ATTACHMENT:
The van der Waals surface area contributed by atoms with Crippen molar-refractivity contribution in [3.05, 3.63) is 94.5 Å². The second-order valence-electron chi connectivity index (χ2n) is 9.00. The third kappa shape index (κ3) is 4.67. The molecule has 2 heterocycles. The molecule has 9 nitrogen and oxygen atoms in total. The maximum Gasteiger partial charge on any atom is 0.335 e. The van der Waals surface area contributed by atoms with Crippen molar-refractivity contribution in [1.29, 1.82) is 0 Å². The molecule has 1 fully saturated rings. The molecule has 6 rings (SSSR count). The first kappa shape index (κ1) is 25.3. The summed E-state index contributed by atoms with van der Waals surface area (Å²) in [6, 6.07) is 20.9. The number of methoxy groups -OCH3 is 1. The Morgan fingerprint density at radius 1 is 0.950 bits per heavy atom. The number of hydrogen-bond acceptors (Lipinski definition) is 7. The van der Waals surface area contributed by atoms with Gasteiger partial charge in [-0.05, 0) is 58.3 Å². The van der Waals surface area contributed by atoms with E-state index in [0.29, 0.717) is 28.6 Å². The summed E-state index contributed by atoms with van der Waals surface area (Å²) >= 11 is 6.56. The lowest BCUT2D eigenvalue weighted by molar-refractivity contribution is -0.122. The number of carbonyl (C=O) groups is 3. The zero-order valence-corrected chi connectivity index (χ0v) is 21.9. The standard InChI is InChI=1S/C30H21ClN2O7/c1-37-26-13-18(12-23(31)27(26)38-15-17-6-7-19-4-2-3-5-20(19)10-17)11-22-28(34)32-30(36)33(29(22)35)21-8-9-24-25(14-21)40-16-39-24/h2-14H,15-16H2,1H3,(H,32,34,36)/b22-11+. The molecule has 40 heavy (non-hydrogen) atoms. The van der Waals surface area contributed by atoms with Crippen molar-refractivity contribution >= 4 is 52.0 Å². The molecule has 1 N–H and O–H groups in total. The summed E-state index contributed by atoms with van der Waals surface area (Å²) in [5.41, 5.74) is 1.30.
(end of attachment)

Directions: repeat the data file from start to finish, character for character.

The van der Waals surface area contributed by atoms with Crippen molar-refractivity contribution in [3.05, 3.63) is 94.5 Å². The second-order valence-electron chi connectivity index (χ2n) is 9.00. The third kappa shape index (κ3) is 4.67. The molecule has 2 heterocycles. The molecule has 9 nitrogen and oxygen atoms in total. The maximum Gasteiger partial charge on any atom is 0.335 e. The van der Waals surface area contributed by atoms with Crippen molar-refractivity contribution in [1.29, 1.82) is 0 Å². The molecule has 1 fully saturated rings. The molecule has 6 rings (SSSR count). The first kappa shape index (κ1) is 25.3. The summed E-state index contributed by atoms with van der Waals surface area (Å²) in [6, 6.07) is 20.9. The number of methoxy groups -OCH3 is 1. The Morgan fingerprint density at radius 1 is 0.950 bits per heavy atom. The number of hydrogen-bond acceptors (Lipinski definition) is 7. The van der Waals surface area contributed by atoms with Gasteiger partial charge in [-0.05, 0) is 58.3 Å². The van der Waals surface area contributed by atoms with E-state index in [0.29, 0.717) is 28.6 Å². The summed E-state index contributed by atoms with van der Waals surface area (Å²) >= 11 is 6.56. The lowest BCUT2D eigenvalue weighted by molar-refractivity contribution is -0.122. The number of carbonyl (C=O) groups is 3. The zero-order valence-corrected chi connectivity index (χ0v) is 21.9. The standard InChI is InChI=1S/C30H21ClN2O7/c1-37-26-13-18(12-23(31)27(26)38-15-17-6-7-19-4-2-3-5-20(19)10-17)11-22-28(34)32-30(36)33(29(22)35)21-8-9-24-25(14-21)40-16-39-24/h2-14H,15-16H2,1H3,(H,32,34,36)/b22-11+. The molecule has 40 heavy (non-hydrogen) atoms. The van der Waals surface area contributed by atoms with Crippen molar-refractivity contribution >= 4 is 52.0 Å². The molecule has 1 N–H and O–H groups in total. The summed E-state index contributed by atoms with van der Waals surface area (Å²) in [5.41, 5.74) is 1.30.